When the Sumerian king Gilgamesh refused to fall in love with the goddess Ishtar, he gave her a lot of reasons why not, and he was pretty nasty about it. One of the reasons Gilgamesh gave Ishtar was that she treated all her lovers badly. For example, once she fell in love with her shepherd. The shepherd made fires for Ishtar and cooked lambs for her (as sacrifices to the goddess).
Gilgamesh puts it to Ishtar: “You loved the Shepherd, the Master Herder, who was always bringing you bread baked in the coals, and who slaughtered a young goat for you every day. Still you struck him: you turned him into a wolf, so now his own shepherds chase him and his own dogs snap at his shins.”
Yes, that’s the end of the story. Soon Ishtar began to hate the shepherd and turned him into a wolf. His own herd-boys hunted him down, and his own dogs tore him apart.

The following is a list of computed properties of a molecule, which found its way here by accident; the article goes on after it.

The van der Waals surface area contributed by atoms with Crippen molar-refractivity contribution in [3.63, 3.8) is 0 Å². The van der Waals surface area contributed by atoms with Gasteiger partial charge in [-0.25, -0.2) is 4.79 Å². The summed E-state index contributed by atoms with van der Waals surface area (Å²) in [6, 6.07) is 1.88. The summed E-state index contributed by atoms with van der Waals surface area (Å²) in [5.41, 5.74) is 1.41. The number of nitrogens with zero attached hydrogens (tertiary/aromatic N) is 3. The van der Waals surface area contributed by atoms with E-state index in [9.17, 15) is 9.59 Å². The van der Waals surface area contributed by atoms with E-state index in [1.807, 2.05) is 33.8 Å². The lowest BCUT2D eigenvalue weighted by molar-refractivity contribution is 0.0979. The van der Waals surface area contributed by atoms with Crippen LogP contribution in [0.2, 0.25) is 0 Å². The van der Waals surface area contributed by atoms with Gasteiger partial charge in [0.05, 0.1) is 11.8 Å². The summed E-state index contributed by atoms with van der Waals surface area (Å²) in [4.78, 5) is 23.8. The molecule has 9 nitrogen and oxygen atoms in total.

(Compare this to the later Greek story of Actaeon.)
Gilgamesh the King, The Revenge of Ishtar, and The Last Quest of Gilgamesh by Ludmilla Zeman (1998-9). This is a set of three kids’ books that retell the story of the Epic of Gilgamesh in an age-appropriate way. Lovely pictures.
The Epic of Gilgamesh: An English Version With an Introduction (Penguin Classics), by N.K. Sandars (1972). A translation of the actual text of the epic, for older students. The long introduction explains a lot of the ideas and context. Not the most accurate translation, but a good readable one.